Ion Concentration Inside and Outside Neurons
Ion Extracellular concentration (mM) Intracellular concentration (mM) Ratio outside/inside
Na+ 145 12 12
K+ 4 155 0.026
Cl 120 4 30
Organic anions (A−) 100
The resting membrane potential is a result of different concentrations inside and outside the cell.
The resting membrane potential of minus seventy volts is maintained by a sodium/potassium transporter that transports sodium ions out of the cell and potassium ions in. Voltage gated sodium and potassium channels are closed. In response to a nerve impulse, some sodium channels open, allowing sodium ions to enter the cell. The membrane starts to depolarize; in other words, the charge across the membrane lessens. If the membrane potential increases to the threshold of excitation, all the sodium channels open. At the peak action potential, potassium channels open and potassium ions leave the cell. The membrane eventually becomes hyperpolarized.
The (a) resting membrane potential is a result of different concentrations of Na+ and K+ ions inside and outside the cell. A nerve impulse causes Na+ to enter the cell, resulting in (b) depolarization. At the peak action potential, K+ channels open and the cell becomes (c) hyperpolarized.

Action Potential

A neuron can receive input from other neurons and, if this input is strong enough, send the signal to downstream neurons. Transmission of a signal between neurons is generally carried by a chemical called a neurotransmitter. Transmission of a signal within a neuron (from dendrite to axon terminal) is carried by a brief reversal of the resting membrane potential called an action potential. When neurotransmitter molecules bind to receptors located on a neuron’s dendrites, ion channels open. At excitatory synapses, this opening allows positive ions to enter the neuron and results in depolarization of the membrane—a decrease in the difference in voltage between the inside and outside of the neuron. A stimulus from a sensory cell or another neuron depolarizes the target neuron to its threshold potential (-55 mV). Na+ channels in the axon hillock open, allowing positive ions to enter the cell (figure above and graph below). Once the sodium channels open, the neuron completely depolarizes to a membrane potential of about +40 mV. Action potentials are considered an “all-or nothing” event, in that, once the threshold potential is reached, the neuron always completely depolarizes. Once depolarization is complete, the cell must now “reset” its membrane voltage back to the resting potential. To accomplish this, the Na+ channels close and cannot be opened. This begins the neuron’s refractory period, in which it cannot produce another action potential because its sodium channels will not open. At the same time, voltage-gated K+ channels open, allowing K+ to leave the cell. As K+ ions leave the cell, the membrane potential once again becomes negative. The diffusion of K+ out of the cell actually hyperpolarizes the cell, in that the membrane potential becomes more negative than the cell’s normal resting potential. At this point, the sodium channels will return to their resting state, meaning they are ready to open again if the membrane potential again exceeds the threshold potential. Eventually the extra K+ ions diffuse out of the cell through the potassium leakage channels, bringing the cell from its hyperpolarized state, back to its resting membrane potential.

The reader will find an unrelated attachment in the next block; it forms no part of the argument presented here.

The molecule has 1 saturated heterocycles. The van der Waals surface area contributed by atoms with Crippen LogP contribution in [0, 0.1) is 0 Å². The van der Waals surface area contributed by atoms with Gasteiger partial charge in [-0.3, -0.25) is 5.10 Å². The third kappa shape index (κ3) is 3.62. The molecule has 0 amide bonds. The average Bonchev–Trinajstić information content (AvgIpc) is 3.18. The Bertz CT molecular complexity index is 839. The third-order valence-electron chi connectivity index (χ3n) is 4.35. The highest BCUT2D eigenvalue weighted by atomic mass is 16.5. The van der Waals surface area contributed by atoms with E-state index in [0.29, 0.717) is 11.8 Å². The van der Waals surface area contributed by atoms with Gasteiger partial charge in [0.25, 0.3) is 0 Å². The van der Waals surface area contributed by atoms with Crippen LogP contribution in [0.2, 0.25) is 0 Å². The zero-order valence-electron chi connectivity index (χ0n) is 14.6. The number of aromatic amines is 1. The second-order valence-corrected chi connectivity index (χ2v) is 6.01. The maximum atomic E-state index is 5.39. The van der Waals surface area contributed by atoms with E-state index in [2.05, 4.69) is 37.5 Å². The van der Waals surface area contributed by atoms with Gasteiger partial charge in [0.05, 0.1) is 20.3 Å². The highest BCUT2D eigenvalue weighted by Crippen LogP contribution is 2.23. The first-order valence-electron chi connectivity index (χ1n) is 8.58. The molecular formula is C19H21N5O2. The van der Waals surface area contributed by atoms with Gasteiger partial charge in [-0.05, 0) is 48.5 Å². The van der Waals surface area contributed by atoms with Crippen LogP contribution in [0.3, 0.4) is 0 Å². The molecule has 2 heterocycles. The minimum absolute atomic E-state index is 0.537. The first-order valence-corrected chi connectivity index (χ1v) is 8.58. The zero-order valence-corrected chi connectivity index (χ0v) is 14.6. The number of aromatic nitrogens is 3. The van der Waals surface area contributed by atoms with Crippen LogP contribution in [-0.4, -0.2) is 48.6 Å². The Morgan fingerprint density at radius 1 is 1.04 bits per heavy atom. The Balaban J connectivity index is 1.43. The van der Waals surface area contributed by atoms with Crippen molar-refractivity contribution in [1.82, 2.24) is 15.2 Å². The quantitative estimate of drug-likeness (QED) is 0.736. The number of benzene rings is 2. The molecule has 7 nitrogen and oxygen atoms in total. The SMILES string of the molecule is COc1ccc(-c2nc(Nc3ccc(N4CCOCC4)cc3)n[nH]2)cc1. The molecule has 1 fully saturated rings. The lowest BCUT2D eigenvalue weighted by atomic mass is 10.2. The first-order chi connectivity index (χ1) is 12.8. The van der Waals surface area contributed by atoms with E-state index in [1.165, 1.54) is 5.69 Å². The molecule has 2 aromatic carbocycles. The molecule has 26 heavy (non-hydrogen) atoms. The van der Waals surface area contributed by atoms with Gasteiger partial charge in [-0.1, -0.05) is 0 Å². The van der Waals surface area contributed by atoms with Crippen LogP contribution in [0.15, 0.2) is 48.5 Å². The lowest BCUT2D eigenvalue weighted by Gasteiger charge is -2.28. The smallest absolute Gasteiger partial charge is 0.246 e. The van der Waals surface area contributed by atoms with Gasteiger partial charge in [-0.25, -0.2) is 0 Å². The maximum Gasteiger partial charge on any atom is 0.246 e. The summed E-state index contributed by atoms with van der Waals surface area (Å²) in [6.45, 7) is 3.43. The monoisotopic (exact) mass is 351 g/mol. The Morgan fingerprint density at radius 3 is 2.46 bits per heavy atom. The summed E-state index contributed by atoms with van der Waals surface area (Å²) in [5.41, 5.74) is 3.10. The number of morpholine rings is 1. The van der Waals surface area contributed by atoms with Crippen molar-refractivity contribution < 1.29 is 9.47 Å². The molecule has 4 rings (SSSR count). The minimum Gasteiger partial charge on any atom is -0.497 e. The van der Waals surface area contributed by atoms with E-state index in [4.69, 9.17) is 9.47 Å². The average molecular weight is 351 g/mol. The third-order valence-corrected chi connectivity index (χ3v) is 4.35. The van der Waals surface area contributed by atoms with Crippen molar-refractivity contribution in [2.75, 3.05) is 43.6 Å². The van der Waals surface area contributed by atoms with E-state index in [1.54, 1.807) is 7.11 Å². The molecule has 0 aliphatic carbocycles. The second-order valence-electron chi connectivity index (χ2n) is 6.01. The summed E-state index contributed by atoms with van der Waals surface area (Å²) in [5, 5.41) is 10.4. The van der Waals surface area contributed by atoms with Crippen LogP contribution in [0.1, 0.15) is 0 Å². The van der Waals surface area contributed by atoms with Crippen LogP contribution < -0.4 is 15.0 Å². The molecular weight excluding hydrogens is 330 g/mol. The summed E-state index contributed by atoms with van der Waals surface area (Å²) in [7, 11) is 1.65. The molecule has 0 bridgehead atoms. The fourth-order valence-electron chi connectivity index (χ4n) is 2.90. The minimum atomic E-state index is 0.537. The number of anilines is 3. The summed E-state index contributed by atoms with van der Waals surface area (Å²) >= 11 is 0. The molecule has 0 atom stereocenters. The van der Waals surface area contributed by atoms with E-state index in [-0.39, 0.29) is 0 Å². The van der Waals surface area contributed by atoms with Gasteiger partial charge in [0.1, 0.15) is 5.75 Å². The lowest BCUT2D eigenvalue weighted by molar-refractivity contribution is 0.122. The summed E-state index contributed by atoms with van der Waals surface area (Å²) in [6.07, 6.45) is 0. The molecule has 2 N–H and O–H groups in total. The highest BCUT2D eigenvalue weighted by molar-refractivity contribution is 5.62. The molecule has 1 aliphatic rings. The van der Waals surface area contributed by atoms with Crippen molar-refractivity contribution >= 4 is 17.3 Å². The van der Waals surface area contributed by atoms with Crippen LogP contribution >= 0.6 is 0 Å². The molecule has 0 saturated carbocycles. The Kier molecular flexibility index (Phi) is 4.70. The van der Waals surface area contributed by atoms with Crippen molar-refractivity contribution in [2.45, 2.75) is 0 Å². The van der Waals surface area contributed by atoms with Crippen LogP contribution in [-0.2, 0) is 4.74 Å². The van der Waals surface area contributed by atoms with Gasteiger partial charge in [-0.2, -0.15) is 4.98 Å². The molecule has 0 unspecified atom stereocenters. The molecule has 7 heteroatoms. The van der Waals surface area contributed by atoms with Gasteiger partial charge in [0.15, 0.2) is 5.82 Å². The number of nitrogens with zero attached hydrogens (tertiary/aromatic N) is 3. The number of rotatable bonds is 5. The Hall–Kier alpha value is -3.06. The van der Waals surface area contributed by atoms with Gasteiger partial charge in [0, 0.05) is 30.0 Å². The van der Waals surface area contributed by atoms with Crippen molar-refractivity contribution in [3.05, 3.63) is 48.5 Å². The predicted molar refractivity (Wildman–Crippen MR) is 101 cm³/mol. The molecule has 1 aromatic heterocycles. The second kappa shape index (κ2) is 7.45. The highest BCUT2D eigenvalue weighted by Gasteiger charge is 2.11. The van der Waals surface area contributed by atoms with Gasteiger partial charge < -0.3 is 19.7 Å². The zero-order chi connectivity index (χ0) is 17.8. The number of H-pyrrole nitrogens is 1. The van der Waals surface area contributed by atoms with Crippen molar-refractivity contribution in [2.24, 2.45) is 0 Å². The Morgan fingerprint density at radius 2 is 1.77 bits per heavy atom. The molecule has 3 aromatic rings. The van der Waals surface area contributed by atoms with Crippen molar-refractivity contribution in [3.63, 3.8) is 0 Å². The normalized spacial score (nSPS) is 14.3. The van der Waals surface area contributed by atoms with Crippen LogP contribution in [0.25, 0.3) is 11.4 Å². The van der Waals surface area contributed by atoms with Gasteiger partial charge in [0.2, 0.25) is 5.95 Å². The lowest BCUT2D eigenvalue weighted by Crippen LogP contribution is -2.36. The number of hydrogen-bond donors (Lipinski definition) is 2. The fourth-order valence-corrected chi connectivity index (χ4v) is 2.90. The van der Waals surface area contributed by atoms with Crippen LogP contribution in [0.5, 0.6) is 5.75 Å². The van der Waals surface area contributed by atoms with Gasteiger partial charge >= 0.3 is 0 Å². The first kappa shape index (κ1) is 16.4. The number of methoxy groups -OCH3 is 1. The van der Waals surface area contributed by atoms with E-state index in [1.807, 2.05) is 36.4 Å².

Graph plots membrane potential in millivolts versus time. The membrane remains at the resting potential of negative 70 millivolts until a nerve impulse occurs in step 1. Some sodium channels open, and the potential begins to rapidly climb past the threshold of excitation of negative 55 millivolts, at which point all the sodium channels open. At the peak action potential, the potential begins to rapidly drop as potassium channels open and sodium channels close. As a result, the membrane repolarizes past the resting membrane potential and becomes hyperpolarized. The membrane potential then gradually returns to normal.
The formation of an action potential can be divided into five steps: (1) A stimulus from a sensory cell or another neuron causes the target cell to depolarize toward the threshold potential. (2) If the threshold of excitation is reached, all Na+ channels open and the membrane depolarizes. (3) At the peak action potential, K+ channels open and K+ begins to leave the cell. At the same time, Na+ channels close. (4) The membrane becomes hyperpolarized as K+ ions continue to leave the cell. The hyperpolarized membrane is in a refractory period and cannot fire. (5) The K+ channels close and the Na+/K+ transporter restores the resting potential.

Potassium channel blockers, such as amiodarone and procainamide, which are used to treat abnormal electrical activity in the heart, called cardiac dysrhythmia, impede the movement of K+ through voltage-gated K+ channels. Which part of the action potential would you expect potassium channels to affect?



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Physics 132: What is an Electron? What is Light? by Roger Hinrichs, Paul Peter Urone, Paul Flowers, Edward J. Neth, William R. Robinson, Klaus Theopold, Richard Langley, Julianne Zedalis, John Eggebrecht, and E.F. Redish is licensed under a Creative Commons Attribution 4.0 International License, except where otherwise noted.